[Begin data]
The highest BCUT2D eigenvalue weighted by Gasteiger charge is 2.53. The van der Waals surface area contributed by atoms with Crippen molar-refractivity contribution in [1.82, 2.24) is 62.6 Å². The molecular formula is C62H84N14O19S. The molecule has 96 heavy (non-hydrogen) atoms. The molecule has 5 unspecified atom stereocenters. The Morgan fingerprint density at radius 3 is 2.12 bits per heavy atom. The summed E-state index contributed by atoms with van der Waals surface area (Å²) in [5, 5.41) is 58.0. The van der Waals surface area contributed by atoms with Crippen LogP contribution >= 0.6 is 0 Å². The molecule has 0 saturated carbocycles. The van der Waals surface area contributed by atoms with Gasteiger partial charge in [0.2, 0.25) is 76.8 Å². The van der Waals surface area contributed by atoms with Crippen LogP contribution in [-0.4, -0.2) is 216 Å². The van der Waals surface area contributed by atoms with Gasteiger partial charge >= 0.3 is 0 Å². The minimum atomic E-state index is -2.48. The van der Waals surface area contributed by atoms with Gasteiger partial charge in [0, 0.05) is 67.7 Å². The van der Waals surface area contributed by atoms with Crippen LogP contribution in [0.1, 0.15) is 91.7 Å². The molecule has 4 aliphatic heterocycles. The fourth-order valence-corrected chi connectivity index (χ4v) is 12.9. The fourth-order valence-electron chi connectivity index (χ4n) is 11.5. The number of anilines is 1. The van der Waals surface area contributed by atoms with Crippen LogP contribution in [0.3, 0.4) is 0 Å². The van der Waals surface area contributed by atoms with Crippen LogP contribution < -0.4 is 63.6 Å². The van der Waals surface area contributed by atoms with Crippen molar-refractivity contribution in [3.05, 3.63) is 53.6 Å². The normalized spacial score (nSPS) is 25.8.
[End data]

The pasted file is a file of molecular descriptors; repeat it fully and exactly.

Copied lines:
The highest BCUT2D eigenvalue weighted by Gasteiger charge is 2.53. The van der Waals surface area contributed by atoms with Crippen molar-refractivity contribution in [1.82, 2.24) is 62.6 Å². The molecular formula is C62H84N14O19S. The molecule has 96 heavy (non-hydrogen) atoms. The molecule has 5 unspecified atom stereocenters. The Morgan fingerprint density at radius 3 is 2.12 bits per heavy atom. The summed E-state index contributed by atoms with van der Waals surface area (Å²) in [5, 5.41) is 58.0. The van der Waals surface area contributed by atoms with Crippen LogP contribution >= 0.6 is 0 Å². The molecule has 0 saturated carbocycles. The van der Waals surface area contributed by atoms with Gasteiger partial charge in [0.2, 0.25) is 76.8 Å². The van der Waals surface area contributed by atoms with Crippen LogP contribution in [-0.4, -0.2) is 216 Å². The van der Waals surface area contributed by atoms with Gasteiger partial charge >= 0.3 is 0 Å². The minimum atomic E-state index is -2.48. The van der Waals surface area contributed by atoms with Gasteiger partial charge in [0, 0.05) is 67.7 Å². The van der Waals surface area contributed by atoms with Crippen LogP contribution in [0.1, 0.15) is 91.7 Å². The molecule has 4 aliphatic heterocycles. The fourth-order valence-corrected chi connectivity index (χ4v) is 12.9. The fourth-order valence-electron chi connectivity index (χ4n) is 11.5. The number of anilines is 1. The van der Waals surface area contributed by atoms with Crippen LogP contribution in [0.3, 0.4) is 0 Å². The van der Waals surface area contributed by atoms with Crippen LogP contribution < -0.4 is 63.6 Å². The van der Waals surface area contributed by atoms with Crippen molar-refractivity contribution in [3.05, 3.63) is 53.6 Å². The normalized spacial score (nSPS) is 25.8.